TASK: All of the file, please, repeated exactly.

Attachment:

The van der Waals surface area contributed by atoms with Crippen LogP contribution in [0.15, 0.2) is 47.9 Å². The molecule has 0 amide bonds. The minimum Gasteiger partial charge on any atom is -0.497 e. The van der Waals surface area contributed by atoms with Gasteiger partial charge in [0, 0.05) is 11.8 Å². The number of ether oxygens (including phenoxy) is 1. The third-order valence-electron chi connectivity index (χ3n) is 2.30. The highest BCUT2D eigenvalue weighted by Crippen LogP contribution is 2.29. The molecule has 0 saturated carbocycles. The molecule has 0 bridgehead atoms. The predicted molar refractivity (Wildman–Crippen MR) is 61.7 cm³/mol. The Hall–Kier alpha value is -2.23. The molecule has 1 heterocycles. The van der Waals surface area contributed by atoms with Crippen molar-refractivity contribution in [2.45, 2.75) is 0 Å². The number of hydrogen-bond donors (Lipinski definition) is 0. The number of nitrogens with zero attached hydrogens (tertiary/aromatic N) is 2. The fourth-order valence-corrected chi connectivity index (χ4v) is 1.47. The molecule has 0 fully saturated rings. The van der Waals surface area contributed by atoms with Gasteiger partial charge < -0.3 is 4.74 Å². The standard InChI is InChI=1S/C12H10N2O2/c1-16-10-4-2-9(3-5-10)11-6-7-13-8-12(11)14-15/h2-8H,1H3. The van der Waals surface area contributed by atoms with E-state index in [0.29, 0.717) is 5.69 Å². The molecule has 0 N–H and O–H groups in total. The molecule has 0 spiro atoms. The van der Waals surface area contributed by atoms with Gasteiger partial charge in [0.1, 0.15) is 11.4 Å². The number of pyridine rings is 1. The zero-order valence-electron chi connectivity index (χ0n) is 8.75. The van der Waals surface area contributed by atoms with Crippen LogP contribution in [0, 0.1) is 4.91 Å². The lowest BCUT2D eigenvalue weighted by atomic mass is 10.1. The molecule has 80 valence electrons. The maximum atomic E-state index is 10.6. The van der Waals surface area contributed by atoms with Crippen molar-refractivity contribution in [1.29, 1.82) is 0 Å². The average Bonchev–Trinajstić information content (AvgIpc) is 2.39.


The van der Waals surface area contributed by atoms with Crippen LogP contribution in [0.15, 0.2) is 47.9 Å². The molecule has 0 amide bonds. The minimum Gasteiger partial charge on any atom is -0.497 e. The van der Waals surface area contributed by atoms with Gasteiger partial charge in [0, 0.05) is 11.8 Å². The number of ether oxygens (including phenoxy) is 1. The third-order valence-electron chi connectivity index (χ3n) is 2.30. The highest BCUT2D eigenvalue weighted by Crippen LogP contribution is 2.29. The molecule has 0 saturated carbocycles. The molecule has 0 bridgehead atoms. The predicted molar refractivity (Wildman–Crippen MR) is 61.7 cm³/mol. The Hall–Kier alpha value is -2.23. The molecule has 1 heterocycles. The van der Waals surface area contributed by atoms with Crippen molar-refractivity contribution in [2.45, 2.75) is 0 Å². The number of hydrogen-bond donors (Lipinski definition) is 0. The number of nitrogens with zero attached hydrogens (tertiary/aromatic N) is 2. The fourth-order valence-corrected chi connectivity index (χ4v) is 1.47. The molecule has 0 fully saturated rings. The van der Waals surface area contributed by atoms with Gasteiger partial charge < -0.3 is 4.74 Å². The standard InChI is InChI=1S/C12H10N2O2/c1-16-10-4-2-9(3-5-10)11-6-7-13-8-12(11)14-15/h2-8H,1H3. The van der Waals surface area contributed by atoms with E-state index in [0.29, 0.717) is 5.69 Å². The molecule has 0 N–H and O–H groups in total. The molecule has 0 spiro atoms. The van der Waals surface area contributed by atoms with Gasteiger partial charge in [0.1, 0.15) is 11.4 Å². The number of pyridine rings is 1. The zero-order valence-electron chi connectivity index (χ0n) is 8.75. The van der Waals surface area contributed by atoms with Crippen LogP contribution in [0, 0.1) is 4.91 Å². The lowest BCUT2D eigenvalue weighted by atomic mass is 10.1. The molecule has 80 valence electrons. The maximum atomic E-state index is 10.6. The van der Waals surface area contributed by atoms with Crippen molar-refractivity contribution in [1.29, 1.82) is 0 Å². The average Bonchev–Trinajstić information content (AvgIpc) is 2.39.